Reinhard Oehme ([ˈøːmə]; born 26 January 1928, Wiesbaden; died sometime between 29 September and 4 October 2010, Hyde Park) was a German-American physicist known for the discovery of C (charge conjugation) non-conservation in the presence of P (parity) violation, the formulation and proof of hadron dispersion relations, the "Edge of the Wedge Theorem" in the function theory of several complex variables, the Goldberger-Miyazawa-Oehme sum rule, reduction of quantum field theories, Oehme-Zimmermann superconvergence relations for gauge field correlation functions, and many other contributions.
Oehme was born in Wiesbaden, Germany as the son of Dr. Reinhold Oehme and Katharina Kraus. In 1952, in São Paulo, Brazil, he married Mafalda Pisani, who was born in Berlin as the daughter of Giacopo Pisani and Wanda d'Alfonso. Mafalda died in Chicago in August of the year 2004.
Education and career
Completing the Abitur at the Rheingau Gymnasium in Geisenheim near Wiesbaden, Oehme started to study physics and mathematics at the Johann Wolfgang Goethe University Frankfurt am Main, receiving the Diploma in 1948 as student of Erwin Madelung. Then he moved to Göttingen, joining the Max Planck Institute for Physics as a doctoral student of Werner Heisenberg, who was also a professor at the University of Göttingen. Early in 1951, Oehme completed the requirements for his Dr.rer.nat at Göttingen Universität. The translation of the title of his thesis is: "Creation of Photons in Collisions of Nucleons” Later this year, Heisenberg asked him to join Carl Friedrich von Weizsäcker on a trip to Brazil for the start-up of the Instituto de Física Teórica in São Paulo, considered also as a possible escape in view of the tense situation in Europe. In 1953, he returned to his assistant position at the Max Planck Institute in Göttingen. During the early fifties, the Institute was a most interesting place. Oehme was there among an exceptional group of people around Heisenberg, including Vladimir Glaser, Rolf Hagedorn, Fritz Houtermans, Gerhard Lüders, Walter Thirring, Kurt Symanzik, Carl Friedrich von Weizsaecker, Wolfhart Zimmermann, Bruno Zumino, who all have made important contributions to physics at some time. A year later, with Heisenberg's recommendation to his friend Enrico Fermi, Oehme was offered a research associate position at the University of Chicago, where he worked at the Institute for Nuclear Studies. Publications associated with this period are described below under Work. In the fall of 1956, he moved to Princeton as a member of the Institute for Advanced Study, returning in 1958 to the University of Chicago as a professor in the Department of Physics and at the Enrico Fermi Institute for Nuclear Studies. In 1998, he became professor emeritus.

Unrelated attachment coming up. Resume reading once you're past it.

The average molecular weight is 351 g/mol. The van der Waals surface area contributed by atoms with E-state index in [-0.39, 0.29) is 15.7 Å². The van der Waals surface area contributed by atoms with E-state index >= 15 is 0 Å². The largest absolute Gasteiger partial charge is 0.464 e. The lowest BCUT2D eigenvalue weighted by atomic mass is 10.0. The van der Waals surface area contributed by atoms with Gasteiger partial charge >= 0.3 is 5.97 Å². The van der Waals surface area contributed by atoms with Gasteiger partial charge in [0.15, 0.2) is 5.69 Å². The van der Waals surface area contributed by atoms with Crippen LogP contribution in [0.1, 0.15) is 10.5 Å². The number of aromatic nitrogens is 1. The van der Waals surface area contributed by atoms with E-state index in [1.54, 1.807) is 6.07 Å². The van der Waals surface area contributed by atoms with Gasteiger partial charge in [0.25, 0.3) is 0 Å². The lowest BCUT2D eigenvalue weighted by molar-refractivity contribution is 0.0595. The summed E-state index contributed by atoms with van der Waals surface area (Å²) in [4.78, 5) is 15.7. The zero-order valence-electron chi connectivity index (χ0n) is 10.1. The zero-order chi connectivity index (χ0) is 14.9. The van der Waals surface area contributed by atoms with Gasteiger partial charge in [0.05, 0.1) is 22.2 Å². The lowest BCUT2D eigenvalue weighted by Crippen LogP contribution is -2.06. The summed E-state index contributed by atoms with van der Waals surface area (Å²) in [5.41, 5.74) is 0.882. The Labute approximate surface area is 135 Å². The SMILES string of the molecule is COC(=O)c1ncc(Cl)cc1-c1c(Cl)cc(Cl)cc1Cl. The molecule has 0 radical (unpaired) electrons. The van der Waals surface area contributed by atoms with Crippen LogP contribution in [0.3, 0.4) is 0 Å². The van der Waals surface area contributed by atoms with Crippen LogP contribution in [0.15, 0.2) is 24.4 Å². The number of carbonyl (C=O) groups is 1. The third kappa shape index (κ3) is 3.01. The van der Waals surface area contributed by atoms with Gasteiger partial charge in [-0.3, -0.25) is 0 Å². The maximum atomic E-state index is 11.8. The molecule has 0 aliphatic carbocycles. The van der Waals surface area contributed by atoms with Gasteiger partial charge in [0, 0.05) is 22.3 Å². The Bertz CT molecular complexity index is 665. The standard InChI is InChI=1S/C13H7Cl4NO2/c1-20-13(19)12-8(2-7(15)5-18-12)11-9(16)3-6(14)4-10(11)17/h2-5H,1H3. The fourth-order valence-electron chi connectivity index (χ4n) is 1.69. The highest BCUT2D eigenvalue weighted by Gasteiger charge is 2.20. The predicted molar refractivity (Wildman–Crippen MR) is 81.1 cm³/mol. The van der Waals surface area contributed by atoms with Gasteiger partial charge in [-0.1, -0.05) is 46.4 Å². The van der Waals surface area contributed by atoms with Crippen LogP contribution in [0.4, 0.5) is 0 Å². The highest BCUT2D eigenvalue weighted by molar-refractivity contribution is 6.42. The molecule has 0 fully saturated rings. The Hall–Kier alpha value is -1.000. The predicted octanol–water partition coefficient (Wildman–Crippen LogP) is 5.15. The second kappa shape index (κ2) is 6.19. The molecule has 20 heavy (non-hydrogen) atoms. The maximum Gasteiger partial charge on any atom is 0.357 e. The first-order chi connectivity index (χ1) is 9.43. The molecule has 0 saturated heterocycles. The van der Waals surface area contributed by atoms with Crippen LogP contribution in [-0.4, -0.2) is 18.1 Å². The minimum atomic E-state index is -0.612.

- Visiting Professor Positions*:
University of Maryland, College Park, 1957; Universität Wien, Austria 1961; Imperial College, London1963-64; Universität Karlsruhe, Germany, 1974, 1975, 1977; University of Tokyo, Japan, 1976, 1988; Research Institute of Fundamental Physics, University of Kyoto, Japan, 1976.
- Visiting Positions*:
Instituto de Física Teórica, São Paulo, Brasil; Brookhaven National Laboratory; Lawrence Berkeley National Laboratory; CERN, Geneva, Switzerland; International Centre for Theoretical Physics, Miramare-Trieste, Italy; Max Planck Institute for Physics, München, Germany.
Guggenheim Fellow, 1963–64; Humboldt Price, 1974; Fellowship of the Japanese Society for the Promotion of Science (JSPS) 1976, 1988.
The University of Chicago offers annually the Enrico Fermi, Robert R. McCormick & Mafalda and Reinhard Oehme Postdoctoral Research Fellowships
(*For citations see corresponding publications and acknowledgements in publications. )
Dispersion Relations, GMO Sum Rule, and Edge of the Wedge Theorem